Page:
Pamuk stated in the interview published on Sunday in Der Tagesspiegel that people in various cultures in the East read his books with an interest in how Turkey reconciles its ancient cultural traditions with European modernism, and people in Europe read the same books with an interest in Islam, which they see as Turkey's main problem. Pamuk adds that the increased attention paid by the Western media to Turkey in recent years reflects a Western fear of Islam and recalls the time when the same media focused on Latin America because of the Western fear of communism.
Asked what he thinks of the Justice and Development Party (AK Party) and Turkey's progress under its rule, Pamuk said: “Do not be afraid of the people's choice. Democracy means respect for people's decisions and freedoms, even if the choice is in favor of religiously oriented parties,” adding that the military should not intervene in politics when people do make such choices.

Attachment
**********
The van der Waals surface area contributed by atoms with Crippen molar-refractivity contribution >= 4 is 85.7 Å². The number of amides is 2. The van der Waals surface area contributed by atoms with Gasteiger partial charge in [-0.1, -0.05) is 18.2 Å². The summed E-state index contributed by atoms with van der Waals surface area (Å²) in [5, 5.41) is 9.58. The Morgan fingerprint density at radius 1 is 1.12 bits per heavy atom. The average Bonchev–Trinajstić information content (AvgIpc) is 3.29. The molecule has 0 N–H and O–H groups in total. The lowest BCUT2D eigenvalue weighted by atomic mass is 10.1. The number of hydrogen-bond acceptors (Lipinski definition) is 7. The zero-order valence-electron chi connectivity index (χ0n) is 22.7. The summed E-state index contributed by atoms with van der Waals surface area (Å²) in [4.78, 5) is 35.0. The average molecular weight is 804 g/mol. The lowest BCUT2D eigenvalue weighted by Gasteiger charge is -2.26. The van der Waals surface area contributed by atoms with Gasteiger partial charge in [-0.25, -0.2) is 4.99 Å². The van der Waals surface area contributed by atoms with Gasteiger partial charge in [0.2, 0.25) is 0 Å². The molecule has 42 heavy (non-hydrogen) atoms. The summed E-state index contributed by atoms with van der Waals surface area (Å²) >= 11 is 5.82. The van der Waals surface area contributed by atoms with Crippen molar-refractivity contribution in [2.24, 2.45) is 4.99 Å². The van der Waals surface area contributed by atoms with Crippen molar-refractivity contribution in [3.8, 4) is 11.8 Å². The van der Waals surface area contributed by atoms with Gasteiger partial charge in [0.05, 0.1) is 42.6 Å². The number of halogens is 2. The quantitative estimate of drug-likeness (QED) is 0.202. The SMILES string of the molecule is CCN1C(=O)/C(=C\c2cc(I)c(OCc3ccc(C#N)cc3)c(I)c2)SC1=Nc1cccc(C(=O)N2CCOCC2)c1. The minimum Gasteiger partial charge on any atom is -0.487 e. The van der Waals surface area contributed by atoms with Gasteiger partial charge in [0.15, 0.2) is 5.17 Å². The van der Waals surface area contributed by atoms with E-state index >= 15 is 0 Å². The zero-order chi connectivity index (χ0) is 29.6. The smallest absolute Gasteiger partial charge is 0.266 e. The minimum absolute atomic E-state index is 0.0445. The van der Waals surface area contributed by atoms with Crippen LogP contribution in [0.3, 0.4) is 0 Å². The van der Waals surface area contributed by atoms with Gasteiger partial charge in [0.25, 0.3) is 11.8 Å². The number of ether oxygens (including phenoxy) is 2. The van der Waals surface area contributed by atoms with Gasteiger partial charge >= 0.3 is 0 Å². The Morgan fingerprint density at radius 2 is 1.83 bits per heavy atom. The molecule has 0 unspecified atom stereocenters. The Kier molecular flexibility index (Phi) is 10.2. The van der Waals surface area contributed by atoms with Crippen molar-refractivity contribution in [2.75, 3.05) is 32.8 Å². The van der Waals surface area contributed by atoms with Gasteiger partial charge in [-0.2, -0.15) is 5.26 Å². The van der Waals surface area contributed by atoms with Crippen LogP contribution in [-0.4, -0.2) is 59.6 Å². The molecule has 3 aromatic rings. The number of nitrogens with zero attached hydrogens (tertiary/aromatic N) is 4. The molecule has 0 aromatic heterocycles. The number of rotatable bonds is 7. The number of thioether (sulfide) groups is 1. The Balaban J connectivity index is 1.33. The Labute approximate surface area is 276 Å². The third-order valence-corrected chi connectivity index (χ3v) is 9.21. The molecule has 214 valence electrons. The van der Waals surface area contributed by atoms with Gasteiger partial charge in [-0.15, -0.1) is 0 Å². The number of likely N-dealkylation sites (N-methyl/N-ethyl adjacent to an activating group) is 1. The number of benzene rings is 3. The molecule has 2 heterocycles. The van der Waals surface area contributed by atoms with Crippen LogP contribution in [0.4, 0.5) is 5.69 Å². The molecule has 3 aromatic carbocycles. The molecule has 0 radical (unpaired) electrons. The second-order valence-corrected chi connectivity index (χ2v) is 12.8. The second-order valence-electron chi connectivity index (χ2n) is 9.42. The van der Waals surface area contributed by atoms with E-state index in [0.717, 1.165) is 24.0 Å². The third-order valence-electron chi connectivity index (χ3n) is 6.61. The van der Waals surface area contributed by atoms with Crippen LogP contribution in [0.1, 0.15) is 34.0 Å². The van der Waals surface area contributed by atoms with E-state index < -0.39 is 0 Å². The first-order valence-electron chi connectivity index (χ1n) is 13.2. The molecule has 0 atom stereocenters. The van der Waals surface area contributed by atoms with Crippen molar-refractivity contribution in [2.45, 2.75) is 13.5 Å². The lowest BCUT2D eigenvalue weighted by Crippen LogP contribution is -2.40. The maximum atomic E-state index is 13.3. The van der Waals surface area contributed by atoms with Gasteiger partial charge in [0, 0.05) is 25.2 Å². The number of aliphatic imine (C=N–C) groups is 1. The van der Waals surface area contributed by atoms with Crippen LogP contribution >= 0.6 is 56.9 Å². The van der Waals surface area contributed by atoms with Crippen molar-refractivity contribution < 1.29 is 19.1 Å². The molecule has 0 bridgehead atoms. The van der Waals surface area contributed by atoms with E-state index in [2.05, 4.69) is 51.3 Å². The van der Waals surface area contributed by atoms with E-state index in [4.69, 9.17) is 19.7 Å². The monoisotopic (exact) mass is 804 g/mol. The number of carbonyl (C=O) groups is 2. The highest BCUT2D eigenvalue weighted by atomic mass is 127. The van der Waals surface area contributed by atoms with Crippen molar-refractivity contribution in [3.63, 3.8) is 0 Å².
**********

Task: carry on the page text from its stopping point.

Pamuk further stated that he is glad if Turkey currently acts as a model democracy for other countries with a “religiously oriented” party in power. The author believes these countries can achieve democracy if they adopt Western values and rules and expressed his doubts about people claiming to establish local forms of democracy, which he thinks generally involves putting forward old-fashioned, authoritarian ideas in disguise.
When asked to comment on the changes in the Arab world, Pamuk expressed happiness about democratic developments in Arab countries such as Tunisia and Egypt.
The Nobel laureate also said he is very happy about the realization of his long-nurtured dream of creating an actual “Museum of Innocence,” now open in Çukurcuma, a neighborhood in İstanbul's Beyoğlu district. The museum features hundreds of objects and ephemera related to the characters and events Pamuk recounts in his 2008 novel of the same name.